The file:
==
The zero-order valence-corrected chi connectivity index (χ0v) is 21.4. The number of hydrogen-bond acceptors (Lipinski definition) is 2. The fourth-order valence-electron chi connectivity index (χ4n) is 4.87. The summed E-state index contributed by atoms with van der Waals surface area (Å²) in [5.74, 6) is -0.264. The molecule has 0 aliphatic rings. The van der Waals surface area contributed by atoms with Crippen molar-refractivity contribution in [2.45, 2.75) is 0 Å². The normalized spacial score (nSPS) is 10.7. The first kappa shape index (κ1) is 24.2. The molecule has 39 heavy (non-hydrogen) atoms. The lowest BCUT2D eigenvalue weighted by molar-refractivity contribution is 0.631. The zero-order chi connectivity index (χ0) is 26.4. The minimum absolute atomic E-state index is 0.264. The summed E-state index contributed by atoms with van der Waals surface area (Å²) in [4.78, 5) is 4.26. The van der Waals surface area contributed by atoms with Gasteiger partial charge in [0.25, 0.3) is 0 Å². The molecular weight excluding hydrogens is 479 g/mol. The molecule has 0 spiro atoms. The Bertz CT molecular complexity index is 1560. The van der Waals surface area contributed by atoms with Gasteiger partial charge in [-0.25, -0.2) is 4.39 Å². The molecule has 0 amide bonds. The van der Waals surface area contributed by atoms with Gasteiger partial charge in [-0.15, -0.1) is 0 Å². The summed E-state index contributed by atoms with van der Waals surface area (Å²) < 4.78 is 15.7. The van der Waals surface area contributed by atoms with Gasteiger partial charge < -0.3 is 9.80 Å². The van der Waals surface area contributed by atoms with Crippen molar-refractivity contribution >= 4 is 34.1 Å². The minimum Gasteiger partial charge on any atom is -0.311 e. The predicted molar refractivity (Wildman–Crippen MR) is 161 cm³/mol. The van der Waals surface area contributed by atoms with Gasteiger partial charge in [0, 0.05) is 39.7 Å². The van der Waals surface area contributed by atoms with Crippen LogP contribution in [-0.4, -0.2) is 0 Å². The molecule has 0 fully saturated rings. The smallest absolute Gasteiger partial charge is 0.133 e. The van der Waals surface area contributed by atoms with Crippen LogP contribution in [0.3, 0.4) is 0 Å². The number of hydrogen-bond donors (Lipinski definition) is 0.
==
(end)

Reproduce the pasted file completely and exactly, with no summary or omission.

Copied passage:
The zero-order valence-corrected chi connectivity index (χ0v) is 21.4. The number of hydrogen-bond acceptors (Lipinski definition) is 2. The fourth-order valence-electron chi connectivity index (χ4n) is 4.87. The summed E-state index contributed by atoms with van der Waals surface area (Å²) in [5.74, 6) is -0.264. The molecule has 0 aliphatic rings. The van der Waals surface area contributed by atoms with Crippen molar-refractivity contribution in [2.45, 2.75) is 0 Å². The normalized spacial score (nSPS) is 10.7. The first kappa shape index (κ1) is 24.2. The molecule has 39 heavy (non-hydrogen) atoms. The lowest BCUT2D eigenvalue weighted by molar-refractivity contribution is 0.631. The zero-order chi connectivity index (χ0) is 26.4. The minimum absolute atomic E-state index is 0.264. The summed E-state index contributed by atoms with van der Waals surface area (Å²) in [4.78, 5) is 4.26. The van der Waals surface area contributed by atoms with Gasteiger partial charge in [0.25, 0.3) is 0 Å². The molecular weight excluding hydrogens is 479 g/mol. The molecule has 0 spiro atoms. The Bertz CT molecular complexity index is 1560. The van der Waals surface area contributed by atoms with Gasteiger partial charge in [-0.25, -0.2) is 4.39 Å². The molecule has 0 amide bonds. The van der Waals surface area contributed by atoms with Gasteiger partial charge in [-0.15, -0.1) is 0 Å². The summed E-state index contributed by atoms with van der Waals surface area (Å²) < 4.78 is 15.7. The van der Waals surface area contributed by atoms with Gasteiger partial charge < -0.3 is 9.80 Å². The van der Waals surface area contributed by atoms with Crippen molar-refractivity contribution >= 4 is 34.1 Å². The minimum Gasteiger partial charge on any atom is -0.311 e. The predicted molar refractivity (Wildman–Crippen MR) is 161 cm³/mol. The van der Waals surface area contributed by atoms with Gasteiger partial charge in [0, 0.05) is 39.7 Å². The van der Waals surface area contributed by atoms with Crippen LogP contribution in [-0.4, -0.2) is 0 Å². The molecule has 0 fully saturated rings. The smallest absolute Gasteiger partial charge is 0.133 e. The van der Waals surface area contributed by atoms with Crippen LogP contribution in [0.3, 0.4) is 0 Å². The number of hydrogen-bond donors (Lipinski definition) is 0.